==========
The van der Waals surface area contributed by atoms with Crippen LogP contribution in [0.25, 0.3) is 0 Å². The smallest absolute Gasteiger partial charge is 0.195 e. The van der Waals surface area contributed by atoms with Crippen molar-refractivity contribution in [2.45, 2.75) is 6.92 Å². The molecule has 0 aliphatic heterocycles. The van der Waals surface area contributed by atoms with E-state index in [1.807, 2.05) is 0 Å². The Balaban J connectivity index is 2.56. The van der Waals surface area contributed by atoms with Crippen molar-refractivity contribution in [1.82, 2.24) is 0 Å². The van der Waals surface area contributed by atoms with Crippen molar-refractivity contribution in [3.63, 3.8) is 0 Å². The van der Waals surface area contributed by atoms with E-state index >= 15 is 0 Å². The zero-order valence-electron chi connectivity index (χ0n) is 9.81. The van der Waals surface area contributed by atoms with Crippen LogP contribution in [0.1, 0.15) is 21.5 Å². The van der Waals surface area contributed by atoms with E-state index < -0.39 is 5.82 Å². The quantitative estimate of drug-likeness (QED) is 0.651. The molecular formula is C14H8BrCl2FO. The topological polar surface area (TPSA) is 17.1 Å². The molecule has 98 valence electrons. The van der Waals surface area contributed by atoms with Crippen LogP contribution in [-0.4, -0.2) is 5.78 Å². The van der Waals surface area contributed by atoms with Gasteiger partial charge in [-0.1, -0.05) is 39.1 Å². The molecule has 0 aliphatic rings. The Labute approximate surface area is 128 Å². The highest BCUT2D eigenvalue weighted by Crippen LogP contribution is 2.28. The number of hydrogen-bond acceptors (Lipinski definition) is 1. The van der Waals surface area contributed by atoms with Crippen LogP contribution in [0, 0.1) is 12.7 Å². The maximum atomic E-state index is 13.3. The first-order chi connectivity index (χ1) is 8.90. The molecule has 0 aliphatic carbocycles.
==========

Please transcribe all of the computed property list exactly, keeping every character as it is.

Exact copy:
The van der Waals surface area contributed by atoms with Crippen LogP contribution in [0.25, 0.3) is 0 Å². The smallest absolute Gasteiger partial charge is 0.195 e. The van der Waals surface area contributed by atoms with Crippen molar-refractivity contribution in [2.45, 2.75) is 6.92 Å². The molecule has 0 aliphatic heterocycles. The van der Waals surface area contributed by atoms with E-state index in [1.807, 2.05) is 0 Å². The Balaban J connectivity index is 2.56. The van der Waals surface area contributed by atoms with Crippen molar-refractivity contribution in [1.82, 2.24) is 0 Å². The van der Waals surface area contributed by atoms with Crippen molar-refractivity contribution in [3.63, 3.8) is 0 Å². The van der Waals surface area contributed by atoms with E-state index >= 15 is 0 Å². The zero-order valence-electron chi connectivity index (χ0n) is 9.81. The van der Waals surface area contributed by atoms with Crippen LogP contribution in [0.1, 0.15) is 21.5 Å². The van der Waals surface area contributed by atoms with E-state index < -0.39 is 5.82 Å². The quantitative estimate of drug-likeness (QED) is 0.651. The molecular formula is C14H8BrCl2FO. The topological polar surface area (TPSA) is 17.1 Å². The molecule has 98 valence electrons. The van der Waals surface area contributed by atoms with Crippen LogP contribution in [-0.4, -0.2) is 5.78 Å². The van der Waals surface area contributed by atoms with Gasteiger partial charge in [-0.1, -0.05) is 39.1 Å². The molecule has 0 aliphatic rings. The Labute approximate surface area is 128 Å². The highest BCUT2D eigenvalue weighted by Crippen LogP contribution is 2.28. The number of hydrogen-bond acceptors (Lipinski definition) is 1. The van der Waals surface area contributed by atoms with Crippen LogP contribution in [0, 0.1) is 12.7 Å². The maximum atomic E-state index is 13.3. The first-order chi connectivity index (χ1) is 8.90. The molecule has 0 aliphatic carbocycles.